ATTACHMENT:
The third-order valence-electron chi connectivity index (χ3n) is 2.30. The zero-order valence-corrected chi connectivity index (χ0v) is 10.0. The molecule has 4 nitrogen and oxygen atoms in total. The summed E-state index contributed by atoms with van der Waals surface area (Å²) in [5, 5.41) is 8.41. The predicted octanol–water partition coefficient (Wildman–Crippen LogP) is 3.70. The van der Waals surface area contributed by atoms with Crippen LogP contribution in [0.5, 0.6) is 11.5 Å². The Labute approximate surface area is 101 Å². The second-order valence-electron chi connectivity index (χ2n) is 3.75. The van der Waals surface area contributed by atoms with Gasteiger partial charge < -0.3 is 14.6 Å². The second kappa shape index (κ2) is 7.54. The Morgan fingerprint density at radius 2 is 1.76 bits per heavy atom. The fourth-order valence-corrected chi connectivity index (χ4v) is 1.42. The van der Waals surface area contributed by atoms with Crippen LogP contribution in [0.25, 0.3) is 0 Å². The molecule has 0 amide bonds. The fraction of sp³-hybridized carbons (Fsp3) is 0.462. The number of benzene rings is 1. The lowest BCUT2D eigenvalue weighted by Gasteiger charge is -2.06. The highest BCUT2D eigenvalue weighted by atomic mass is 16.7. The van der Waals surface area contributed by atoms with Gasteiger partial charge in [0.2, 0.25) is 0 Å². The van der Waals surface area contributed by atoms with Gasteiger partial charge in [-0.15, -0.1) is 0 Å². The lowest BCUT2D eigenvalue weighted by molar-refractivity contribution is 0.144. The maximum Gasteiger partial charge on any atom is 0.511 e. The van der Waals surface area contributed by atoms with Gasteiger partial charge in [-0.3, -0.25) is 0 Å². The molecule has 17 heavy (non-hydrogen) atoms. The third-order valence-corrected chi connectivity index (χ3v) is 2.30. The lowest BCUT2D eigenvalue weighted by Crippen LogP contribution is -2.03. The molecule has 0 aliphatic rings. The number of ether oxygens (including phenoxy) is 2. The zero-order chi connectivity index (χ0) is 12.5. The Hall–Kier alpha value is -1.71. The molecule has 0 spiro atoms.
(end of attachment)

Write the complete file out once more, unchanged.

The third-order valence-electron chi connectivity index (χ3n) is 2.30. The zero-order valence-corrected chi connectivity index (χ0v) is 10.0. The molecule has 4 nitrogen and oxygen atoms in total. The summed E-state index contributed by atoms with van der Waals surface area (Å²) in [5, 5.41) is 8.41. The predicted octanol–water partition coefficient (Wildman–Crippen LogP) is 3.70. The van der Waals surface area contributed by atoms with Crippen LogP contribution in [0.5, 0.6) is 11.5 Å². The Labute approximate surface area is 101 Å². The second-order valence-electron chi connectivity index (χ2n) is 3.75. The van der Waals surface area contributed by atoms with Gasteiger partial charge < -0.3 is 14.6 Å². The second kappa shape index (κ2) is 7.54. The Morgan fingerprint density at radius 2 is 1.76 bits per heavy atom. The fourth-order valence-corrected chi connectivity index (χ4v) is 1.42. The van der Waals surface area contributed by atoms with Crippen LogP contribution in [0.25, 0.3) is 0 Å². The molecule has 0 amide bonds. The fraction of sp³-hybridized carbons (Fsp3) is 0.462. The number of benzene rings is 1. The lowest BCUT2D eigenvalue weighted by Gasteiger charge is -2.06. The highest BCUT2D eigenvalue weighted by atomic mass is 16.7. The van der Waals surface area contributed by atoms with Gasteiger partial charge in [0.2, 0.25) is 0 Å². The van der Waals surface area contributed by atoms with Gasteiger partial charge in [-0.15, -0.1) is 0 Å². The lowest BCUT2D eigenvalue weighted by molar-refractivity contribution is 0.144. The maximum Gasteiger partial charge on any atom is 0.511 e. The van der Waals surface area contributed by atoms with Gasteiger partial charge in [-0.3, -0.25) is 0 Å². The molecule has 17 heavy (non-hydrogen) atoms. The third-order valence-corrected chi connectivity index (χ3v) is 2.30. The lowest BCUT2D eigenvalue weighted by Crippen LogP contribution is -2.03. The molecule has 0 aliphatic rings. The number of ether oxygens (including phenoxy) is 2. The zero-order chi connectivity index (χ0) is 12.5. The Hall–Kier alpha value is -1.71. The molecule has 0 spiro atoms.